Full Chisel Blog

March 19, 2008

Liquid Hide Glue, expiration date and freshness test.

Filed under: Hide Glue,Uncategorized — Stephen Shepherd @ 6:35 pm

Webbing, this glue is fresh

Hide glue that can remain liquid at room temperature has been around for over 150 years and is the very best easy to use liquid glue on the market.  Now its bigger brother Hot Hide Glue is the finest glue in the world and has been around for over 30,000 years.

The discussion is liquid hide glue, made by adding anti gelling agents to hot hide glue to allow it to remain liquid under normal conditions.  With  these additives, the glue begins to break down through a chemical process that I will not go into here.  I do go into it in great detail in my forth coming book The Hide Glue Book. This puts a shelf life on the admixture and early recipes indicate a 2 year shelf life. 

Modern manufacturers of liquid hide glue are Partick Edwards Old Brown Glue (excellent in my opinion) and Franklin/Titebond, which is better than any other liquid glue on the market.  There is a fish glue out of Canada (Lee Valley) that is also a fine quality glue with a fast tack.  The latter has a longer shelf life but the two previous will have expiration dates on them, generally 12 months after manufacture.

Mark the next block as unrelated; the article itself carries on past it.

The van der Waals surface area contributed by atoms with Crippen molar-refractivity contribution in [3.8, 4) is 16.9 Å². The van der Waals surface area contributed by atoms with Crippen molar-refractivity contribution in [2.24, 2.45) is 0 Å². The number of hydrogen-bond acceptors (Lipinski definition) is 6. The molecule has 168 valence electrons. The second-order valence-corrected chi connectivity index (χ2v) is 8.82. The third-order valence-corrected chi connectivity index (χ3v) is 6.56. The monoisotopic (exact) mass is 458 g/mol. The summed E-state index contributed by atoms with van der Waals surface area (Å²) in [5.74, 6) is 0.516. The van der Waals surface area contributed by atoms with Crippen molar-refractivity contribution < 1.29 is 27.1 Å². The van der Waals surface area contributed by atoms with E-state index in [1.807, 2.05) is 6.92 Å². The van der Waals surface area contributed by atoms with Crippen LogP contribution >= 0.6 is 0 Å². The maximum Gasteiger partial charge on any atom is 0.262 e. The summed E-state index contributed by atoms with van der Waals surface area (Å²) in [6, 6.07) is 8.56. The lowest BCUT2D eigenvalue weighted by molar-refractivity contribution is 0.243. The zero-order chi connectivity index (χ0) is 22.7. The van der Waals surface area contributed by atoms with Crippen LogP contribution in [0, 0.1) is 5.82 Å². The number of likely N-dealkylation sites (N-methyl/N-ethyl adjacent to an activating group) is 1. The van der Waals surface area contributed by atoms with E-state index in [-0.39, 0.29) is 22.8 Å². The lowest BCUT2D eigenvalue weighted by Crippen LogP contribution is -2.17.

And under ordinary circumstances, I follow those expiration dates, my glue is always gone before that time comes up.  However lately I have discovered something that got me thinking, and you know where that leads.  I had got a couple gallons of glue from a friend that buys 5 gallon buckets of liquid hide glue for veneering.  It was in another bucket but in a building that was not heated.

The glue was difficult to get out of the bucket, I had to use a putty knife, then thaw the glue, but after the above test, low and behold, it passed and I finished using up the stuff, with no problems.  I did a failure test and it was failure of substrate, not failure of adhesive bond.  The wood broke, not the glue.

The test is placing a drop of liquid hide glue on your thumb or index finger and touch them together repeatedly.  If it is fresh then the webbing, cottening or legging will occur.  If not the glue has expired and is only good for crackle paint finishes or it can be diluted and put in the garden, high in nitrogen.

If you find you are throwing away a half a bottle of liquid hide glue that has expired, then first thing when you get a freshbottle is to pour off half and freeze it, then use up the other half, then thaw out and use what is left.  By freezing the liquid hide glue, it slows down the chemical process of degradation caused by the gel suppressants.  What other glue can you freeze?

And of course I couldn’t go without saying that Hot Hide Glue and Liquid Hide Glue are the only glues that should be used in woodworking.  The others are merely cheap petrochemical imitations of real glue.  Modern yellow and white glues should never be used on good furniture or woodwork.  Hide glue is the best glue in the world. 


1 Comment »

  1. Thanks!
    I wasn’t sure if I could freeze the glue or not…

    Comment by shinji — March 10, 2010 @ 3:17 pm

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